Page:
The news that Felix Magath is to replace Rene Meulensteen as Fulham’s manager is certainly one that has induced shock and discussion. The appointment could be seen as one of a number of things; opportunistic, dumb-founded, panic-stricken or even inspired. A manager whose notoriety around Europe lies in his history of excruciatingly difficult training sessions and hardened disciplinarian style is also a manager armed with 3 Bundesliga titles on his CV.
For Magath, the choice of Fulham seems peculiar, particularly when he was a whisker away from returning to his beloved Hamburg a mere 24 hours before the announcement came from Craven Cottage. Contrarily, Fulham’s decision to abandon Meulensteen’s sinking ship could be the exact antidote their season requires.
It’s true. Magath is as uncompromising and hard-nosed as they come and the talk is that Fulham’s squad will not warm to his unanswerable approach but this will not matter to him or to the club in the long run. They can hate him, but Magath has the experience, drive and ability as a top-flight manager to steer this team to safety. Meulensteen is widely regarded as one of the finest coaches in the modern game however, he didn’t display enough conviction to suggest that he was cut-out for management. Fulham needed a manager. Now they have one.
Magath possesses that unwavering will to win that is found in the composition of most world-class managers. His disciplinarian style has proven extremely difficult for his former players but his emphasis on conditioning and fitness is a crucial element in his managerial philosophy and has proven effective in the past; title-wining effective.
Of all the anecdotes related to Magath’s training-ground brutality, the story of a hill and some coffee and cake stands above the rest. While in charge at Wolfsburg in 2008, Magath took his players to a training camp in Switzerland. After lunch, Magath announced, much to the team’s relief, that training would be cancelled for the day and they would be treated to some coffee and cake at a nearby mountain-top coffee house. That relief quickly turned to despair though as Magath revealed that each player was required to run the entire 2362 metres in order to get to the coffee house. The players found it tough going to say the least- Brazilian striker, Grafite, collapsed during the run and required a stretcher to take him back down the hill while the rest of his team-mates suffered the rest of the painstaking run.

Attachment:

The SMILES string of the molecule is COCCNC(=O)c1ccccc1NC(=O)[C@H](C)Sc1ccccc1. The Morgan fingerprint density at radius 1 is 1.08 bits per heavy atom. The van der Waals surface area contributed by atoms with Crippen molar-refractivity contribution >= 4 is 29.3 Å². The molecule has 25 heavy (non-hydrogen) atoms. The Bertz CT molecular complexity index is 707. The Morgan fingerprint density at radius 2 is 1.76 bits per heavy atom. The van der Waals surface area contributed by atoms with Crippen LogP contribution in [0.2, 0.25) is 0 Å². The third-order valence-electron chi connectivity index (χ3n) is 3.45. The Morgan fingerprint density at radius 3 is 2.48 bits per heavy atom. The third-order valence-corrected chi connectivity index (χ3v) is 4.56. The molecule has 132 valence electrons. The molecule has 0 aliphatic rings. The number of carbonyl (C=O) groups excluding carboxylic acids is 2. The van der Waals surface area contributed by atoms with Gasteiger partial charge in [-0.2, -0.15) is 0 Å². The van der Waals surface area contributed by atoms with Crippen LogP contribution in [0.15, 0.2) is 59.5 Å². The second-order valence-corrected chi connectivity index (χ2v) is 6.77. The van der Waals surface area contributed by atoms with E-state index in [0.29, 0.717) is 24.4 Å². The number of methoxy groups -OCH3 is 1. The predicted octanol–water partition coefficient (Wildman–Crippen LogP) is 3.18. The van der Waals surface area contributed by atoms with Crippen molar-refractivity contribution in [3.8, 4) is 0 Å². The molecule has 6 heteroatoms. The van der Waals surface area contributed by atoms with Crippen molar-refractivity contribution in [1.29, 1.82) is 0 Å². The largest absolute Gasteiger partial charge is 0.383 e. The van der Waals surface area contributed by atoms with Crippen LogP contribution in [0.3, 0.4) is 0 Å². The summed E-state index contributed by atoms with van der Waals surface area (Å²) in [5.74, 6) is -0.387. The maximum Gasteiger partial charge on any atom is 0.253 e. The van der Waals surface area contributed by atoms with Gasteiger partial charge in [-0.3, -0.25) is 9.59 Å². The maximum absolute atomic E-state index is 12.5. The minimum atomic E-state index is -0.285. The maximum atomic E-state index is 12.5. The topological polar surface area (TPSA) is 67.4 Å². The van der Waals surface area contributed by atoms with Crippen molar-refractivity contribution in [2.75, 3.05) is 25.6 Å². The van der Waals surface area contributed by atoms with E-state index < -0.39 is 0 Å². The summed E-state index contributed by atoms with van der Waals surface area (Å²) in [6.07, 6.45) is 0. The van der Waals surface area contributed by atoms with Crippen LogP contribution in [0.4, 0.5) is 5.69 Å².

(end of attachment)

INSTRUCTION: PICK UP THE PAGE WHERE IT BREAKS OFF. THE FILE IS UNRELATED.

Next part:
It draws similarities to Paolo Di Canio’s pre-season trip to Italy with his Sunderland squad which was rumoured to have contained near-pulverising methods of training in an attempt to vanquish the lethargic, low-tempo style of Martin O’ Neill’s final days in charge at the Stadium of Light. However, there is one decisive difference that elevates Magath above Di Canio- his player management skills are sound and his tactical versatility is a hallmark of his former sides. Unlike Di Canio, however, Magath cares about his players. He pushes them to extreme limits, but he instils in them an undying hunger for victory and his willingness to adjust his tactics to suit different squads has proven a great success. Magath has a method to his perceived madness, in an era when player power is paramount to the running of a club, the 60 year-old German knows how to get the best out of a player. Di Canio just knew how to really piss them off.
Unsurprisingly, Magath’s persona as a no-nonsense drill sergeant has produced fraught relationships with players in the past. Jefferson Farfan felt decidedly disillusioned with “Saddam” (as Magath was sometimes referred to) stating that he would rather work down in the Peruvian mines that play under him again after the manager left Schalke. Clearly showing no signs of wanting a future reconciliation with Magath, Farfan added that playing under him was a “huge strain psychologically.”
However, Magath has proven his worth as a thoroughbred winner and although his near-comically maddening approach to physical fitness and conditioning may prove a stumbling block to effective communication between him and his Fulham squad, his deep-lying obsession with winning will surely shine through. Fulham may have been quick to fire Meulensteen, but it was clear the club was heading south and remedial action was necessary. Bringing in a manager with such a reputation is undoubtedly a risk, but it’s a risk that needed to be taken and Fulham have shown that they are prepared to dig deep in attempting to secure their Premier League status for next season.
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